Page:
Weight Loss Supplement Recommendations

Weight Loss Supplement Recommendations

Question:

Do you recommend a weight loss supplement?

– Brian N.

Answer:

Hi Brian, I’m so glad you asked my opinion! Powder supplements of actual food components (such as of protein and fibers) can be quite useful in an energy-restricted diet since reduced total food volume can limit intake of certain nutrients. A general multivitamin/mineral supplement providing 100% DRI may also be suitable. These may not directly promote weight loss in themselves but can help the body maintain a healthy status while losing weight and indirectly help by curbing appetite.

Pill supplements of other compounds are nearly the last thing I recommend for weight loss, usually after other interventions have failed. There are many downsides to using popular supplements such as fat burners, appetite suppressants, and metabolism boosters. Due to personal biochemistry, their effects on physiology (positive or negative) may be as great as that of prescription weight loss drugs. The efficacy of a supplement should be weight against its safety. According to the National Institutes of Health*, the compounds with “possible modest effect” on weight, fat mass or waist circumference include African mango, caffeine, green coffee bean extract, green tea, carnitine, and white kidney bean. Reported side effects include various GI disturbances, headaches, difficulty sleeping, urinary tract infections, increased blood pressure, and liver damage.

* Source: https://ods.od.nih.gov/factsheets/WeightLoss-HealthProfessional/ Accessed 3.11.2019

– Debbie J., MS, RD

This article should not replace any exercise program or restrictions, any dietary supplements or restrictions, or any other medical recommendations from your primary care physician. Before starting any exercise program or diet, make sure it is approved by your doctor.

Some questions have been edited for length and/or clarity.

Ask our Dietitian

Have a nutrition question? Our registered dietitian is ready to help!

Email nutrition@lafitness.com or submit your question below and it may be featured in an upcoming article!

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Help for a Picky Eater

Help for a Picky Eater

Question:

I saw this email address at LA Fitness and was hoping you could help me out with dieting which is my major downfall.  I lift 3-4 times a week but am seeing no results due to my eating. I’m a very picky eater and can’t force myself to eat chicken every day. I need help!!! Please!!!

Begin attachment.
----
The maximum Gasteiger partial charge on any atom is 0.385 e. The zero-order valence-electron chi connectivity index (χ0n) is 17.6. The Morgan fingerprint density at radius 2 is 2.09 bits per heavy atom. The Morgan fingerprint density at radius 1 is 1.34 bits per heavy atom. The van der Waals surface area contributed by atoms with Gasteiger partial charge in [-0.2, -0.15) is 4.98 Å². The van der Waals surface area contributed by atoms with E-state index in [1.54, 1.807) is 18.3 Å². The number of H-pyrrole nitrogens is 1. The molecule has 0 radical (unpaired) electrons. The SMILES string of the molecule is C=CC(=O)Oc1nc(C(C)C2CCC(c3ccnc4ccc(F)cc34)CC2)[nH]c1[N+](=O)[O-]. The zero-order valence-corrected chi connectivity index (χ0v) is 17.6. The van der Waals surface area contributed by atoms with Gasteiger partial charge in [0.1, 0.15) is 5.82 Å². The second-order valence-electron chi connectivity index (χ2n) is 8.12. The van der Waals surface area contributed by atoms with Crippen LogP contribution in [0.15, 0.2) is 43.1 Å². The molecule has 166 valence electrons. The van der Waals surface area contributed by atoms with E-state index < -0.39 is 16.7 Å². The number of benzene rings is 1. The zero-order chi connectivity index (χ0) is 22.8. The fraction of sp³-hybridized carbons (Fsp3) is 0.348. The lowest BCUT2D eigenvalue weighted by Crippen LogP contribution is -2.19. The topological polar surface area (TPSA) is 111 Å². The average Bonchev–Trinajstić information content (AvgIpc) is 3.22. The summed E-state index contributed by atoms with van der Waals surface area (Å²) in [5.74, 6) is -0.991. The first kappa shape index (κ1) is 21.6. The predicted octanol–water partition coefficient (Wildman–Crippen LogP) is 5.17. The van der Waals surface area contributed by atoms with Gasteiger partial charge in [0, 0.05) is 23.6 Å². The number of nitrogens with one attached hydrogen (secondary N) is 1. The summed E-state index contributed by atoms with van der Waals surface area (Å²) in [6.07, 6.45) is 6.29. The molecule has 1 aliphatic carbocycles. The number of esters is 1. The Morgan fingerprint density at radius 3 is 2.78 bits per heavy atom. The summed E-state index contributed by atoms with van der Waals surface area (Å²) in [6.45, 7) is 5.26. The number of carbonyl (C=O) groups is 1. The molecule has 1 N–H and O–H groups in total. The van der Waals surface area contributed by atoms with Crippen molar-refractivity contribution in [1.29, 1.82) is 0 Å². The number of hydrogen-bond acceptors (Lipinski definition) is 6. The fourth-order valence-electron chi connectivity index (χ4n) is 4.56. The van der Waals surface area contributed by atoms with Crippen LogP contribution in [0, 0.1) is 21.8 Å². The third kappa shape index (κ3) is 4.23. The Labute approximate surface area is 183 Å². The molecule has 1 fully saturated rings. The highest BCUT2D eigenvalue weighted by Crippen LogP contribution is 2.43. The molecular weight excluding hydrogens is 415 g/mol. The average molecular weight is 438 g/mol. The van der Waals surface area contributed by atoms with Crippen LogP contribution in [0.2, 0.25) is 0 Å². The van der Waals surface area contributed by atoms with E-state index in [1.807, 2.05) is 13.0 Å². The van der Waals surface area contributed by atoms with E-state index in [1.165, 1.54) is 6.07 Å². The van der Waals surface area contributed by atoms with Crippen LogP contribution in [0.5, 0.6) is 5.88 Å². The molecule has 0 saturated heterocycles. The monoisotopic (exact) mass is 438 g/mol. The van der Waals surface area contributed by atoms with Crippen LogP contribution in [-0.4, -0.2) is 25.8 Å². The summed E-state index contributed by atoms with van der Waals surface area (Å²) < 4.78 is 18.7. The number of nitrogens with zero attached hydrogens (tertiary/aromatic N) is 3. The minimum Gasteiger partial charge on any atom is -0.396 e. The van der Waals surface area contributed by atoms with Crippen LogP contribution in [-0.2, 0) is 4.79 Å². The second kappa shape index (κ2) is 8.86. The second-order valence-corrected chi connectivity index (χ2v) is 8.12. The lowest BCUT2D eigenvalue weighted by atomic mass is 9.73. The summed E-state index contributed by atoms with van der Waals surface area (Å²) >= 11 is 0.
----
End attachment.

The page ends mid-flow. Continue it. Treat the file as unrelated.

– Missy

Answer:

Not knowing what you will eat, it’s difficult to provide guidance on suitable meals. Strictly speaking of protein sources – alternatives include pork tenderloin, turkey breast, fish, 7% ground beef, extra lean ground turkey, sirloin or tenderloin beef, and shellfish in nearly an equal ounce to ounce replacement for chicken. Non-flesh proteins include eggs & egg whites, low fat plain Greek yogurt, low-fat cottage cheese, legumes/beans, and lite tofu. Amounts of these equaling 3 oz. chicken vary due to volume measurements. Nuts, nut butters, and cheeses aren’t as diet-friendly since they’re higher in calories with a significant amount of fat for the same amount of protein.

If personal preference (or a strict dietary, philosophical or religious restriction) limits the variety of foods you consume then you need to experiment with textures, cooking methods and flavor combinations to increase palatable options. Some people that dislike whole peas can eat split pea soup with ham or a pea-hummus. Many vegetables can be replaced by purees or baked vegetable crisps. Did you know that temperature brings out the aroma of foods? By serving foods that are less desirable cold, the perceived flavor is muted. This works particularly well for meats and grains. If a hot chicken alfredo with fettucine, broccoli, and peppers as an entrée is overwhelming try it as cold chicken pasta salad side dish to other preferred foods.

Hopefully, with a little experimentation and substitution, you can find suitable foods for your weight loss goals. For long term success, enjoying what you eat is better than just tolerating it – you’re more likely to make permanent lifestyle changes.

– Debbie J., MS, RD